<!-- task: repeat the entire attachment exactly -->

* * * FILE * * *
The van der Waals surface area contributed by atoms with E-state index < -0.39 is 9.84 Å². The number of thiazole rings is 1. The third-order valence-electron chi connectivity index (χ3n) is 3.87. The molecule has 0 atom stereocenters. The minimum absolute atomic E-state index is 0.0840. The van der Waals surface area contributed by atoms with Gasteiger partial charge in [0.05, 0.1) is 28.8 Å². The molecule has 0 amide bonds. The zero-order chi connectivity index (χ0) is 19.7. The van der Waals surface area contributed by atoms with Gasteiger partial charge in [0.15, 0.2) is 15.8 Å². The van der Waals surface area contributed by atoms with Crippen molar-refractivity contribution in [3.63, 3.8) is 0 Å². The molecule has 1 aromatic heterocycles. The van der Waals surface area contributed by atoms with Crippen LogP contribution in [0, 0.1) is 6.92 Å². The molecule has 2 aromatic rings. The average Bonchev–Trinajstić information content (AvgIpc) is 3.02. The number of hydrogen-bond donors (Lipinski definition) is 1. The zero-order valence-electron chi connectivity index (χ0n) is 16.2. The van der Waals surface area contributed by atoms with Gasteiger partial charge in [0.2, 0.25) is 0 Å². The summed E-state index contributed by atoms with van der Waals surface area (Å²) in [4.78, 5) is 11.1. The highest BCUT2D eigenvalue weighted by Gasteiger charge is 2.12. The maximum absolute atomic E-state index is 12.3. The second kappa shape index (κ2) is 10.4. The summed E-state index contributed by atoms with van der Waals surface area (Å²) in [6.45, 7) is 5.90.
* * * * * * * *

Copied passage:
The van der Waals surface area contributed by atoms with E-state index < -0.39 is 9.84 Å². The number of thiazole rings is 1. The third-order valence-electron chi connectivity index (χ3n) is 3.87. The molecule has 0 atom stereocenters. The minimum absolute atomic E-state index is 0.0840. The van der Waals surface area contributed by atoms with Gasteiger partial charge in [0.05, 0.1) is 28.8 Å². The molecule has 0 amide bonds. The zero-order chi connectivity index (χ0) is 19.7. The van der Waals surface area contributed by atoms with Gasteiger partial charge in [0.15, 0.2) is 15.8 Å². The van der Waals surface area contributed by atoms with Crippen molar-refractivity contribution in [3.63, 3.8) is 0 Å². The molecule has 1 aromatic heterocycles. The van der Waals surface area contributed by atoms with Crippen LogP contribution in [0, 0.1) is 6.92 Å². The molecule has 2 aromatic rings. The average Bonchev–Trinajstić information content (AvgIpc) is 3.02. The number of hydrogen-bond donors (Lipinski definition) is 1. The zero-order valence-electron chi connectivity index (χ0n) is 16.2. The van der Waals surface area contributed by atoms with Gasteiger partial charge in [0.2, 0.25) is 0 Å². The summed E-state index contributed by atoms with van der Waals surface area (Å²) in [4.78, 5) is 11.1. The highest BCUT2D eigenvalue weighted by Gasteiger charge is 2.12. The maximum absolute atomic E-state index is 12.3. The second kappa shape index (κ2) is 10.4. The summed E-state index contributed by atoms with van der Waals surface area (Å²) in [6.45, 7) is 5.90.